I've had this since it came out and have cooked the heck out of this book already. And while I usually use cookbooks as inspiration and then go off on my own to fiddle around, I've found myself reading and following every recipe verbatim, line by line. (Well, okay. I added a teaspoon of cinnamon to the french apple tart. So sue me for being an American.) In an easy, conversational style and a direct, uncomplicated approach, I have to say Ina nailed it with this one. The wild mushroom risotto was the perfect foil for my head cold last night. The marinated pork tenderloin made my dinner guests ask when they could come back last weekend. The french chocolate bark was the most coveted thing at the office holiday party on Wednesday. And if I gain a couple of pounds thanks to the number of times I plan to make her baked sweet potato fries ... then so be it. I've honestly never wanted to cook every recipe in a cookbook before. Based on my experiences so far, I find myself toying with the idea of turning to the first page and getting started. Only flaw in this logic is I'd have to wait waaaaaay to long to try her chocolate pudding cake. I just don't see that happening.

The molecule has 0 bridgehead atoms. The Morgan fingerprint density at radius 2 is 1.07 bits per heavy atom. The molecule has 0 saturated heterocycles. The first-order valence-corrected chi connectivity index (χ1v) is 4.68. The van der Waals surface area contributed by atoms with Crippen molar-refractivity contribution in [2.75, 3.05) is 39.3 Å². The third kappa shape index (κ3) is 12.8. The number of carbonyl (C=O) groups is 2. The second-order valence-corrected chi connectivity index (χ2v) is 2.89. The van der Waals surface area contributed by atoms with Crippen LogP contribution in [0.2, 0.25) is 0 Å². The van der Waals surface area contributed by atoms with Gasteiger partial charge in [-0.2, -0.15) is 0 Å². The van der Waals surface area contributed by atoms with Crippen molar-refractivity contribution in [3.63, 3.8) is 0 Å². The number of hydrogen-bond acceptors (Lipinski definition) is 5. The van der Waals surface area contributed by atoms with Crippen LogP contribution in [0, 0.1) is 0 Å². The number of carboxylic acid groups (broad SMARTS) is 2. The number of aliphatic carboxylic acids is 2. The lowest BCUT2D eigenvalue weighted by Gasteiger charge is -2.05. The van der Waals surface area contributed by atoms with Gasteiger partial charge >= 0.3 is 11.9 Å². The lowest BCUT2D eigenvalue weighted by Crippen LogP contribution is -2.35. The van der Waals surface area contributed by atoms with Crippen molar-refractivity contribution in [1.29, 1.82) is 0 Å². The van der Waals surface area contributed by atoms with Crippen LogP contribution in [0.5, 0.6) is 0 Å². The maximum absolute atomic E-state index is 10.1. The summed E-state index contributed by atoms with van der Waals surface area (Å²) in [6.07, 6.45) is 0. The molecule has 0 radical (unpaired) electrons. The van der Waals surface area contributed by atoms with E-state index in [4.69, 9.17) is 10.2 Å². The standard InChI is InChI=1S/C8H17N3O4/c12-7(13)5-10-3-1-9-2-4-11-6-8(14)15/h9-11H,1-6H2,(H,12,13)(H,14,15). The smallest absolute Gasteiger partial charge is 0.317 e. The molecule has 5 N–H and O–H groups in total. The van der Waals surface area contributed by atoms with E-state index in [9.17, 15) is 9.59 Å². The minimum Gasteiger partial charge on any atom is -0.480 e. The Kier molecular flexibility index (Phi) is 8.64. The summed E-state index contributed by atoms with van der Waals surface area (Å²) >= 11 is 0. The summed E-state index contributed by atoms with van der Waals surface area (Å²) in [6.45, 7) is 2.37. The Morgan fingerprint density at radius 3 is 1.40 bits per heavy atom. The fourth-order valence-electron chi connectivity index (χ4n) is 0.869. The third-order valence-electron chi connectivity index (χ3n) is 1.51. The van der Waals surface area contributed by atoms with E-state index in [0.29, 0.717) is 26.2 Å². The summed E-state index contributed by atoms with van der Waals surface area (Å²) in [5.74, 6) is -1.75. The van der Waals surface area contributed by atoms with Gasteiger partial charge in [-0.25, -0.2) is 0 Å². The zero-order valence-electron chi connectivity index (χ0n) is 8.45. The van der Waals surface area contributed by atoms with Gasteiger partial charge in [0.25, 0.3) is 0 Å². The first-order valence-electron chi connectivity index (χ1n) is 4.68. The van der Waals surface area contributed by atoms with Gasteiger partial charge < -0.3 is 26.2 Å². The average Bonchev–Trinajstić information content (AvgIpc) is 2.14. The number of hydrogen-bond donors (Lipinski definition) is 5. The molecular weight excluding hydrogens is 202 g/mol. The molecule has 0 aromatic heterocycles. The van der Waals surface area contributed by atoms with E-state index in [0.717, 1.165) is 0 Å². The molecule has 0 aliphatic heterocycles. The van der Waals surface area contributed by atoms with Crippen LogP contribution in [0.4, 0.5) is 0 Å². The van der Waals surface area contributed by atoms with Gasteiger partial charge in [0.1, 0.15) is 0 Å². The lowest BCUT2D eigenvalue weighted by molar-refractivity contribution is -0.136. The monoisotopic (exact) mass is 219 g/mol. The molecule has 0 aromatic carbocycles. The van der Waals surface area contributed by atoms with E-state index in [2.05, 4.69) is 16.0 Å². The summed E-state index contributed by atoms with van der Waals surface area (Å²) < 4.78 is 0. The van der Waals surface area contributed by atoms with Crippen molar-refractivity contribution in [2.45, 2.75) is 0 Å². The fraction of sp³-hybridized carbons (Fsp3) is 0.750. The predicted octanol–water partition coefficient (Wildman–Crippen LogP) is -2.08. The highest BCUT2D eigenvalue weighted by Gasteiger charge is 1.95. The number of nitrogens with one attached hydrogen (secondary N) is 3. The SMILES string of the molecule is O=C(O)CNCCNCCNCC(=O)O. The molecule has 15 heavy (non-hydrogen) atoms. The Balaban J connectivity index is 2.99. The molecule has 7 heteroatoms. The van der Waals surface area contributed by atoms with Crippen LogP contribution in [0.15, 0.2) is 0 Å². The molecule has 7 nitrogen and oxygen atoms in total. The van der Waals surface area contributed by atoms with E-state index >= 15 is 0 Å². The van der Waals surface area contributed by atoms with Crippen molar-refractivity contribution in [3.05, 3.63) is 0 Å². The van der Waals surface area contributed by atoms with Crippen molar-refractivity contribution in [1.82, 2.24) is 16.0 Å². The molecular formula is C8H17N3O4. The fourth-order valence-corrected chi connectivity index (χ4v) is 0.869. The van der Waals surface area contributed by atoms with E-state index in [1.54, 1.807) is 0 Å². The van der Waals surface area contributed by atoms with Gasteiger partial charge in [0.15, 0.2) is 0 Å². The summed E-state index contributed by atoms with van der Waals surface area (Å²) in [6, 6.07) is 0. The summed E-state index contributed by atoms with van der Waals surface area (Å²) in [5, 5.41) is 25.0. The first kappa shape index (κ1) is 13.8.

Basically Outstanding!

I purchased this book as a gift recently. Before I gave it, I paged through it to see if it was something I wanted. It didn't take me long to figure out that I needed to add it to my cookbook collection. The first recipe I made was the Roasted Butternut Squash Salad with Warm Apple Vinaigrette. My husband, who is not a salad (nor a vegetable) lover, cleaned his plate and asked for more. And Ina has greatly improved upon one of his favorite dishes - Shrimp Scampi. The Baked Shrimp Scampi is a fast entree and elegant enough for company. I served it on spaghetti drizzled lightly with olive oil. An extra squeeze of lemon right before serving adds just the right touch. We're looking forward to Thanksgiving tomorrow, when we're having Roasted Turkey Roulade, and Pumpkin Roulade with Ginger Buttercream. I have no doubt these dishes will be oustanding. Thank you, Ina, for another fabulous book and for creating consistently delicious recipes.